About Marfan Syndrome and Related Disorders
Your body’s connective tissues bind and support important structures like cells and organs. These tissues break down over time in people with Marfan syndrome and similar disorders. This can lead to damage in vital organs and other structures.
Two of the most dangerous complications are aortic aneurysm and aortic dissection. An aortic aneurysm results when one of the body’s main blood vessels, the aorta, becomes weak and enlarged. Eventually, the aorta can tear or dissect, which is life-threatening.
Marfan, Loeys-Dietz, and other connective tissue disorders are congenital, meaning they are present from birth. Many people have a mix of common physical characteristics, including being very tall and having long limbs and fingers, crowded teeth, and flat feet. However, not everyone has these signs, and many people do not experience symptoms and/or are not diagnosed until later in life.
Tests for Marfan Syndrome and Other Connective Tissue Disorders
There are two main ways to diagnose Marfan syndrome and other connective tissue disorders: a comprehensive evaluation and genetic testing. To make a definitive diagnosis, your doctors will use established criteria and your test results.
Because connective tissue disorders are hereditary, your doctor will take time to understand your family history. You’ll undergo a detailed physical exam to look for common physical signs. Simple tests, like measuring your arm span, can be done in your doctor’s office. Your doctor may also refer you for an eye exam or imaging tests like an echocardiogram, a CT scan, or an MRI.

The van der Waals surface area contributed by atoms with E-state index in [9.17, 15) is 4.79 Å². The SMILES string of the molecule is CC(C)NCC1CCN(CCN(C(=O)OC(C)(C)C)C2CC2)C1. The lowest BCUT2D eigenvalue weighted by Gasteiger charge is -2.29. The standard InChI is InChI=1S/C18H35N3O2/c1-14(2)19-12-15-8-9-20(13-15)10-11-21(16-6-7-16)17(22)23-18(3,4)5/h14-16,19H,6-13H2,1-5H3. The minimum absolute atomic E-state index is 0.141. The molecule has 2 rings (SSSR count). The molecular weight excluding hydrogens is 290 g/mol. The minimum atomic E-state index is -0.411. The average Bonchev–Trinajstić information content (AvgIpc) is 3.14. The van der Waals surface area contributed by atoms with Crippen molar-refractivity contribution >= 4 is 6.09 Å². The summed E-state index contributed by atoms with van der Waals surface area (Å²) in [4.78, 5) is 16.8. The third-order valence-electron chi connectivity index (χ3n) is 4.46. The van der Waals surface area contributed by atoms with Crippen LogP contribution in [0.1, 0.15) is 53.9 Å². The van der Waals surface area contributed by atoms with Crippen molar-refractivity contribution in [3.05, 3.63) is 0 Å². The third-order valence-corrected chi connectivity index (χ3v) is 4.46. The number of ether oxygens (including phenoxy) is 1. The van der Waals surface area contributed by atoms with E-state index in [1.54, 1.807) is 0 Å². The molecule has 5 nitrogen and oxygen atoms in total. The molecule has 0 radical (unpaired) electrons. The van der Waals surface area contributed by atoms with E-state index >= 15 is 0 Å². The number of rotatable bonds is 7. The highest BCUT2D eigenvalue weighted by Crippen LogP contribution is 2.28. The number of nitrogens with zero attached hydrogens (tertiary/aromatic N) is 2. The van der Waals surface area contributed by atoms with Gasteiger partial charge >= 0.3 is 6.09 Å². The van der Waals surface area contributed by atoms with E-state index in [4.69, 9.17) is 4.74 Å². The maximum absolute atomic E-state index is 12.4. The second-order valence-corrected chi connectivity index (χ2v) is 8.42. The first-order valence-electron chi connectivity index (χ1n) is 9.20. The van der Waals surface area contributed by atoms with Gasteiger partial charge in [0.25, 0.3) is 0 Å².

Marfan, Loeys-Dietz, and related disorders are caused by a genetic mutation. Blood tests can detect these mutations. Genetic testing may be performed to confirm a diagnosis.
Managing Marfan Syndrome and Other Connective Tissue Disorders
While these disorders are not curable, there are many ways you can optimize your health.
Most people inherit Marfan syndrome from a parent, but about 25% of people are the first person in their family to have the disorder. Genetic testing and counseling can help you understand how a Marfan or CTD diagnosis could affect your children.
Regular Health Monitoring
Your care team will create a customized, lifelong monitoring plan for you. You may undergo routine imaging scans and attend regular doctor appointments to reduce the risk of potential complications.
Lifestyle Changes and Physical Restrictions
In addition to maintaining healthy habits like following a nutritious diet and getting enough sleep, your doctor may recommend that you stick to low-impact and low-intensity exercise options like walking or swimming. Contact sports and certain physical activities that put too much strain on your heart could be dangerous.
If it is determined that your aorta is enlarged or is at risk of enlargement, you may be prescribed medications that lower blood pressure to reduce your risk of aortic aneurysm and dissection.
Ophthalmologists may prescribe glasses or contact lenses if you have vision problems due to Marfan syndrome or another CTD.
Scoliosis may need to be addressed with physical therapy, bracing, or other treatments.